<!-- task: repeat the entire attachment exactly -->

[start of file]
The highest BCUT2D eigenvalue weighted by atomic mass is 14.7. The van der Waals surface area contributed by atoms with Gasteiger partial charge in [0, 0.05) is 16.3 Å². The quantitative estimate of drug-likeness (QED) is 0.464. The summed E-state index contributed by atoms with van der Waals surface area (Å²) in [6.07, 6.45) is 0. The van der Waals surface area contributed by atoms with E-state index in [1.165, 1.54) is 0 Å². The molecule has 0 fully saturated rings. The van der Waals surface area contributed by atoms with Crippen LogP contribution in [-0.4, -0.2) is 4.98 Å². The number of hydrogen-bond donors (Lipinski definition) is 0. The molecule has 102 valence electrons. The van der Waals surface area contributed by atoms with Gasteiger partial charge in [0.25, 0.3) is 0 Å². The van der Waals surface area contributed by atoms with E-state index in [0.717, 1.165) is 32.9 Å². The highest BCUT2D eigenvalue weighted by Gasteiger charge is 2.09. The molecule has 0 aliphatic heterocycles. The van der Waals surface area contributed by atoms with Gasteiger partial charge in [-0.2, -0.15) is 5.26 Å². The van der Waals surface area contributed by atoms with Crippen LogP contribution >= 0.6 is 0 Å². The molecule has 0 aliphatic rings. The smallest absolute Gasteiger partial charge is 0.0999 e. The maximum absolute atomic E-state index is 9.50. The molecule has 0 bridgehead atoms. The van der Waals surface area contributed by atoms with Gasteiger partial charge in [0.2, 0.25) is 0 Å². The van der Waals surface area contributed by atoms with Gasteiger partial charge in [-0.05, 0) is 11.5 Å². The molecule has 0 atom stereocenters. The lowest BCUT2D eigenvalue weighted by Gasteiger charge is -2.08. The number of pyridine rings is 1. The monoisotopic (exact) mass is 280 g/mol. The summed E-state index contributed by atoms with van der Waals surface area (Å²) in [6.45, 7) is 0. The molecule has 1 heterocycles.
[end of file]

The highest BCUT2D eigenvalue weighted by atomic mass is 14.7. The van der Waals surface area contributed by atoms with Gasteiger partial charge in [0, 0.05) is 16.3 Å². The quantitative estimate of drug-likeness (QED) is 0.464. The summed E-state index contributed by atoms with van der Waals surface area (Å²) in [6.07, 6.45) is 0. The van der Waals surface area contributed by atoms with E-state index in [1.165, 1.54) is 0 Å². The molecule has 0 fully saturated rings. The van der Waals surface area contributed by atoms with Crippen LogP contribution in [-0.4, -0.2) is 4.98 Å². The number of hydrogen-bond donors (Lipinski definition) is 0. The molecule has 102 valence electrons. The van der Waals surface area contributed by atoms with Gasteiger partial charge in [0.25, 0.3) is 0 Å². The van der Waals surface area contributed by atoms with E-state index in [0.717, 1.165) is 32.9 Å². The highest BCUT2D eigenvalue weighted by Gasteiger charge is 2.09. The molecule has 0 aliphatic heterocycles. The van der Waals surface area contributed by atoms with Gasteiger partial charge in [-0.2, -0.15) is 5.26 Å². The van der Waals surface area contributed by atoms with Crippen LogP contribution >= 0.6 is 0 Å². The molecule has 0 aliphatic rings. The smallest absolute Gasteiger partial charge is 0.0999 e. The maximum absolute atomic E-state index is 9.50. The molecule has 0 bridgehead atoms. The van der Waals surface area contributed by atoms with Gasteiger partial charge in [0.2, 0.25) is 0 Å². The van der Waals surface area contributed by atoms with Gasteiger partial charge in [-0.05, 0) is 11.5 Å². The molecule has 0 atom stereocenters. The lowest BCUT2D eigenvalue weighted by Gasteiger charge is -2.08. The number of pyridine rings is 1. The monoisotopic (exact) mass is 280 g/mol. The summed E-state index contributed by atoms with van der Waals surface area (Å²) in [6.45, 7) is 0. The molecule has 1 heterocycles.